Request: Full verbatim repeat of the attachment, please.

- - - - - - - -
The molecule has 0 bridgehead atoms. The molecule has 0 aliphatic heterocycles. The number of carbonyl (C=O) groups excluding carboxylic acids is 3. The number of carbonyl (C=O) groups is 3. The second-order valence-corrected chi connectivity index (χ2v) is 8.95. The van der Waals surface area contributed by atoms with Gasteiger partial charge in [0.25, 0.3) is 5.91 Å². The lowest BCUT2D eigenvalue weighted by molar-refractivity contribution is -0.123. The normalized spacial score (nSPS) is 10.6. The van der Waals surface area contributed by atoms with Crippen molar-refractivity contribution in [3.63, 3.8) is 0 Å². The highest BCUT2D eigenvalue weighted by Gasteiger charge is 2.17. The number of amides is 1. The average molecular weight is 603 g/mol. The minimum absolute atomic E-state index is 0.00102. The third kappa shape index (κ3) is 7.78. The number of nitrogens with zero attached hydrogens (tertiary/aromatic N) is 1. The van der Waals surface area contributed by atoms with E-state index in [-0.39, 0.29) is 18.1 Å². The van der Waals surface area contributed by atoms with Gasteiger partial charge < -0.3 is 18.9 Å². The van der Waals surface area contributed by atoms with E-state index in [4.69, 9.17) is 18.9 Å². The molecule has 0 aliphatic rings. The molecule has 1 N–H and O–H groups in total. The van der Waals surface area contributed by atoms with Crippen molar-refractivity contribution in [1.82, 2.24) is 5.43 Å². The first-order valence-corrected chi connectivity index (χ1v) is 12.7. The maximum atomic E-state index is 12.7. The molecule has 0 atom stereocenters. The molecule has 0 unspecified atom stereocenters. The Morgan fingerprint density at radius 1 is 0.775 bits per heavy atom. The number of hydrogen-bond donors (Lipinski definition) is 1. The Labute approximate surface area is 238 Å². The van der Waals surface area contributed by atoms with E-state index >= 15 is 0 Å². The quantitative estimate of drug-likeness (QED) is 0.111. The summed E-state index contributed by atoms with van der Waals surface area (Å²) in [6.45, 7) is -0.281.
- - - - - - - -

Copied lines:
The molecule has 0 bridgehead atoms. The molecule has 0 aliphatic heterocycles. The number of carbonyl (C=O) groups excluding carboxylic acids is 3. The number of carbonyl (C=O) groups is 3. The second-order valence-corrected chi connectivity index (χ2v) is 8.95. The van der Waals surface area contributed by atoms with Gasteiger partial charge in [0.25, 0.3) is 5.91 Å². The lowest BCUT2D eigenvalue weighted by molar-refractivity contribution is -0.123. The normalized spacial score (nSPS) is 10.6. The van der Waals surface area contributed by atoms with Crippen molar-refractivity contribution in [3.63, 3.8) is 0 Å². The highest BCUT2D eigenvalue weighted by Gasteiger charge is 2.17. The number of amides is 1. The average molecular weight is 603 g/mol. The minimum absolute atomic E-state index is 0.00102. The third kappa shape index (κ3) is 7.78. The number of nitrogens with zero attached hydrogens (tertiary/aromatic N) is 1. The van der Waals surface area contributed by atoms with E-state index in [-0.39, 0.29) is 18.1 Å². The van der Waals surface area contributed by atoms with Gasteiger partial charge < -0.3 is 18.9 Å². The van der Waals surface area contributed by atoms with E-state index in [4.69, 9.17) is 18.9 Å². The molecule has 0 aliphatic rings. The molecule has 1 N–H and O–H groups in total. The van der Waals surface area contributed by atoms with Crippen molar-refractivity contribution in [1.82, 2.24) is 5.43 Å². The first-order valence-corrected chi connectivity index (χ1v) is 12.7. The maximum atomic E-state index is 12.7. The molecule has 0 atom stereocenters. The molecule has 0 unspecified atom stereocenters. The Morgan fingerprint density at radius 1 is 0.775 bits per heavy atom. The number of hydrogen-bond donors (Lipinski definition) is 1. The Labute approximate surface area is 238 Å². The van der Waals surface area contributed by atoms with E-state index >= 15 is 0 Å². The quantitative estimate of drug-likeness (QED) is 0.111. The summed E-state index contributed by atoms with van der Waals surface area (Å²) in [6.45, 7) is -0.281.